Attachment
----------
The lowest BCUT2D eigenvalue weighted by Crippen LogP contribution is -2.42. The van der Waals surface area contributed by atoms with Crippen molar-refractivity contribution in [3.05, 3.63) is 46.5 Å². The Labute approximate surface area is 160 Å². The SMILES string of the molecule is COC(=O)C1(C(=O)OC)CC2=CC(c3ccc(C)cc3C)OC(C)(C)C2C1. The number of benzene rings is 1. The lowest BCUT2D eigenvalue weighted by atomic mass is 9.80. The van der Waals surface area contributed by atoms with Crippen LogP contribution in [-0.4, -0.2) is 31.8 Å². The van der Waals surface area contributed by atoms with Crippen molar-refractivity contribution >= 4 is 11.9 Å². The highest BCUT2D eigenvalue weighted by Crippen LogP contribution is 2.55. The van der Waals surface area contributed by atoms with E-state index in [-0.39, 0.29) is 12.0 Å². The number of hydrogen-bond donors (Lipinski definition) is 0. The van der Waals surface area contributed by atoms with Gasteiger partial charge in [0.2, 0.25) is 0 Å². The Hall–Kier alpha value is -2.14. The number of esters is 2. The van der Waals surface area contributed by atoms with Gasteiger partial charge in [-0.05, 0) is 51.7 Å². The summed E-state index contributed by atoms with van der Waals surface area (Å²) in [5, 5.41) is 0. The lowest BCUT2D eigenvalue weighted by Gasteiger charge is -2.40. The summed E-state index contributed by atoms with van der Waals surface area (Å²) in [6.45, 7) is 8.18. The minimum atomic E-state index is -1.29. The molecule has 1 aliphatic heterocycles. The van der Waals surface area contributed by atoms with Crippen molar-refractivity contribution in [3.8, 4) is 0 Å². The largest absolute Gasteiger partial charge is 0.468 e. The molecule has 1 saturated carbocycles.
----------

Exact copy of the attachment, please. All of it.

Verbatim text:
The lowest BCUT2D eigenvalue weighted by Crippen LogP contribution is -2.42. The van der Waals surface area contributed by atoms with Crippen molar-refractivity contribution in [3.05, 3.63) is 46.5 Å². The Labute approximate surface area is 160 Å². The SMILES string of the molecule is COC(=O)C1(C(=O)OC)CC2=CC(c3ccc(C)cc3C)OC(C)(C)C2C1. The number of benzene rings is 1. The lowest BCUT2D eigenvalue weighted by atomic mass is 9.80. The van der Waals surface area contributed by atoms with Crippen LogP contribution in [-0.4, -0.2) is 31.8 Å². The van der Waals surface area contributed by atoms with Crippen molar-refractivity contribution >= 4 is 11.9 Å². The highest BCUT2D eigenvalue weighted by Crippen LogP contribution is 2.55. The van der Waals surface area contributed by atoms with E-state index in [-0.39, 0.29) is 12.0 Å². The number of hydrogen-bond donors (Lipinski definition) is 0. The van der Waals surface area contributed by atoms with Gasteiger partial charge in [0.2, 0.25) is 0 Å². The Hall–Kier alpha value is -2.14. The number of esters is 2. The van der Waals surface area contributed by atoms with Gasteiger partial charge in [-0.05, 0) is 51.7 Å². The summed E-state index contributed by atoms with van der Waals surface area (Å²) in [5, 5.41) is 0. The lowest BCUT2D eigenvalue weighted by Gasteiger charge is -2.40. The summed E-state index contributed by atoms with van der Waals surface area (Å²) in [6.45, 7) is 8.18. The minimum atomic E-state index is -1.29. The molecule has 1 aliphatic heterocycles. The van der Waals surface area contributed by atoms with Crippen molar-refractivity contribution in [3.8, 4) is 0 Å². The largest absolute Gasteiger partial charge is 0.468 e. The molecule has 1 saturated carbocycles.